Rep. Scott Bounds, right, and his father, Buck Bounds.
Rep. Scott Bounds, right, and his father, Buck Bounds.
Bills that would grant raises for teachers and reform the criminal justice system are expected to pass before the state Legislature adjourns in April, Rep. C. Scott Bounds told the Philadelphia Rotary Club on Monday.

Bounds, a Republican, updated Rotarians on the current session as a guest of his father, Buck Bounds, who was program chairman.

Bounds told Rotarians that criminal justice reform was needed as Mississippi prisons are being flooded with inmates, causing the corrections budget to rise from about $50 million in the mid-1990s to over $360 million today.

He told Rotarians that the Truth in Sentencing Act, passed in the mid-1990s, spurred an increase in state inmates. The act makes it mandatory that most offenders serve 85 percent of their sentences.

Since that time, Bounds said, the corrections budget has increased significantly.

"We have flooded our prisons. We have built new prisons, new regional facilities, opened county work centers," he said.

He also noted the additional expense of inmate meals and medical care.

A 30-member task force - composed of judges, district attorneys, prosecutors, attorneys and business people from across the state - was put together through legislation enacted last year to address the rising corrections budget, Bounds said.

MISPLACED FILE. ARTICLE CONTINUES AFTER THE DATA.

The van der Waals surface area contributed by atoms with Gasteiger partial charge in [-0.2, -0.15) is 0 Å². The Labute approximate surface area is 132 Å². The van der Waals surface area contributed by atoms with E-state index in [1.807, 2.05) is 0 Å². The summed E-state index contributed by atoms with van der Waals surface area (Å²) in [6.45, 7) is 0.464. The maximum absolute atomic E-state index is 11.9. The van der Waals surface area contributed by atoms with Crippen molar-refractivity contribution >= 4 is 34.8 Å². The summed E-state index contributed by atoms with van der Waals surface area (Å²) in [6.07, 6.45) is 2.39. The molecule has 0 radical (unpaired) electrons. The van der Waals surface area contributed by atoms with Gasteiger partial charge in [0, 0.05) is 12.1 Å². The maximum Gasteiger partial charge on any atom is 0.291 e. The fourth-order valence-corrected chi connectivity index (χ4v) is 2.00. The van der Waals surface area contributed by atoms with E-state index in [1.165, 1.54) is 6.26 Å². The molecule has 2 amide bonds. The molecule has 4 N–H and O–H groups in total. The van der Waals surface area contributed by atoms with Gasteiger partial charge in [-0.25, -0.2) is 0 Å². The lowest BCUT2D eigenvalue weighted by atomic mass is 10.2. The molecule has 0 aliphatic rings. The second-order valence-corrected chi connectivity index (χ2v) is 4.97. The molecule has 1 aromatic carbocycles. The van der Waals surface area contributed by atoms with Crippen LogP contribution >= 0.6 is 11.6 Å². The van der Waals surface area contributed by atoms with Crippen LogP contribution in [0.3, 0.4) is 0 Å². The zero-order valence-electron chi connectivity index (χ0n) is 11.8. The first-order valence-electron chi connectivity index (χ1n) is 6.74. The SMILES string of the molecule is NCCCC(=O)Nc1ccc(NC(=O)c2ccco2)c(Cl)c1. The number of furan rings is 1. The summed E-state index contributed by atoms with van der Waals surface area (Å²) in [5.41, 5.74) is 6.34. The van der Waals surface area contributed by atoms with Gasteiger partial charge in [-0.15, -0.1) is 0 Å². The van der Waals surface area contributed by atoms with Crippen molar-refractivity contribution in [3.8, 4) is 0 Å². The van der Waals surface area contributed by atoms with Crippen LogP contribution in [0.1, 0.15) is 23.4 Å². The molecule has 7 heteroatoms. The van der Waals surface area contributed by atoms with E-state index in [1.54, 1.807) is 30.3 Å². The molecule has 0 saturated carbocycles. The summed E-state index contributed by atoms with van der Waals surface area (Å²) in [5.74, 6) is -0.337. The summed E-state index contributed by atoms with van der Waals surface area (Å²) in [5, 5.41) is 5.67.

Bounds told Rotarians that the task force was looking at ways to reduce the number of people incarcerated, including placing more offenders on house arrest and expanding drug courts across the state.

He spoke briefly about the proposed teacher pay raises, saying he was optimistic that teachers would be granted some type of increase during this legislative session.

"It has drawn a lot of attention," Bounds said.

The House proposal calls for a $4,200 annual increase over two-and-a-half years while the Senate proposal is for $2,500 over 16 months.

"I'm optimistic," Bounds said.

Legislation requiring statewide building codes is also being debated, he said.

If passed, the legislation would give local governments 120 days to opt out by resolution, Bounds said, reassuring Rotarians that it wouldn't affect the Neshoba County Fairgrounds.

"I made sure that the Fairgrounds were exempt from this," Bounds said, drawing laughter. "We don't need any strict building codes on Fair cabins!"

He said the proposed legislation stemmed from the Coast in wake of recent hurricanes.

Among other proposed bills generating interest, Bounds said, is one that would prohibit texting and driving.

Legislation to fund schools to train additional state troopers and conservation officers is also being considered, he said.

It would cost about $7 million to train and equip 50 new troopers and about $1.7 million to train and equip 25 new conservation officers, Bounds said.